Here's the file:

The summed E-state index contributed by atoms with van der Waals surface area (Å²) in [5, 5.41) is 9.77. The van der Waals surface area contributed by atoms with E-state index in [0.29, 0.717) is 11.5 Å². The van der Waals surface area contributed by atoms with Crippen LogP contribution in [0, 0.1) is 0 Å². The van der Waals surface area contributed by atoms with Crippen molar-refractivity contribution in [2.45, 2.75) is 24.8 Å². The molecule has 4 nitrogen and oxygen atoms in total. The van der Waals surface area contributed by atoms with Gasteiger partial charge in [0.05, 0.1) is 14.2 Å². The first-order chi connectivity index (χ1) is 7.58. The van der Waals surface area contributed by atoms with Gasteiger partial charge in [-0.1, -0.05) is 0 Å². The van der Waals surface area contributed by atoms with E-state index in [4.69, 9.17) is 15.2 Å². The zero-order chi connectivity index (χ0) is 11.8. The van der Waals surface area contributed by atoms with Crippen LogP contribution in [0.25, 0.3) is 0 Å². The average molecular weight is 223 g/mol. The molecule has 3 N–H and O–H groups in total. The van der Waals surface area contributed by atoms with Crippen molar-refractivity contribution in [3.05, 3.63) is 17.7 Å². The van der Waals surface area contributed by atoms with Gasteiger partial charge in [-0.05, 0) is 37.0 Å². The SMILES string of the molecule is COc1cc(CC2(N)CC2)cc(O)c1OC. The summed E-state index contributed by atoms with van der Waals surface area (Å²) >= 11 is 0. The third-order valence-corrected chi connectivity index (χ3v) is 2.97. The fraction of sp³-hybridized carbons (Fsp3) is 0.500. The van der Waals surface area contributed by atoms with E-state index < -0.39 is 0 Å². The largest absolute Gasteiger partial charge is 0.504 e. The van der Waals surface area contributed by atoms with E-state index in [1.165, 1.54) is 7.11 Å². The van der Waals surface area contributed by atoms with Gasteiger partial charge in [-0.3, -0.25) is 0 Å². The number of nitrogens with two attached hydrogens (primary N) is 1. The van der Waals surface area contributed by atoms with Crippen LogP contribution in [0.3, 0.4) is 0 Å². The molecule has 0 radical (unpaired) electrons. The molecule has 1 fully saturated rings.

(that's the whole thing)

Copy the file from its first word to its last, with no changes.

The summed E-state index contributed by atoms with van der Waals surface area (Å²) in [5, 5.41) is 9.77. The van der Waals surface area contributed by atoms with E-state index in [0.29, 0.717) is 11.5 Å². The van der Waals surface area contributed by atoms with Crippen LogP contribution in [0, 0.1) is 0 Å². The van der Waals surface area contributed by atoms with Crippen molar-refractivity contribution in [2.45, 2.75) is 24.8 Å². The molecule has 4 nitrogen and oxygen atoms in total. The van der Waals surface area contributed by atoms with Gasteiger partial charge in [0.05, 0.1) is 14.2 Å². The first-order chi connectivity index (χ1) is 7.58. The van der Waals surface area contributed by atoms with Gasteiger partial charge in [-0.1, -0.05) is 0 Å². The van der Waals surface area contributed by atoms with E-state index in [4.69, 9.17) is 15.2 Å². The zero-order chi connectivity index (χ0) is 11.8. The van der Waals surface area contributed by atoms with Crippen LogP contribution in [0.25, 0.3) is 0 Å². The average molecular weight is 223 g/mol. The molecule has 3 N–H and O–H groups in total. The van der Waals surface area contributed by atoms with Crippen molar-refractivity contribution in [3.05, 3.63) is 17.7 Å². The van der Waals surface area contributed by atoms with Gasteiger partial charge in [-0.05, 0) is 37.0 Å². The SMILES string of the molecule is COc1cc(CC2(N)CC2)cc(O)c1OC. The summed E-state index contributed by atoms with van der Waals surface area (Å²) >= 11 is 0. The third-order valence-corrected chi connectivity index (χ3v) is 2.97. The fraction of sp³-hybridized carbons (Fsp3) is 0.500. The van der Waals surface area contributed by atoms with E-state index < -0.39 is 0 Å². The largest absolute Gasteiger partial charge is 0.504 e. The van der Waals surface area contributed by atoms with E-state index in [1.165, 1.54) is 7.11 Å². The van der Waals surface area contributed by atoms with Gasteiger partial charge in [-0.3, -0.25) is 0 Å². The number of nitrogens with two attached hydrogens (primary N) is 1. The van der Waals surface area contributed by atoms with Crippen LogP contribution in [0.3, 0.4) is 0 Å². The molecule has 0 radical (unpaired) electrons. The molecule has 1 fully saturated rings.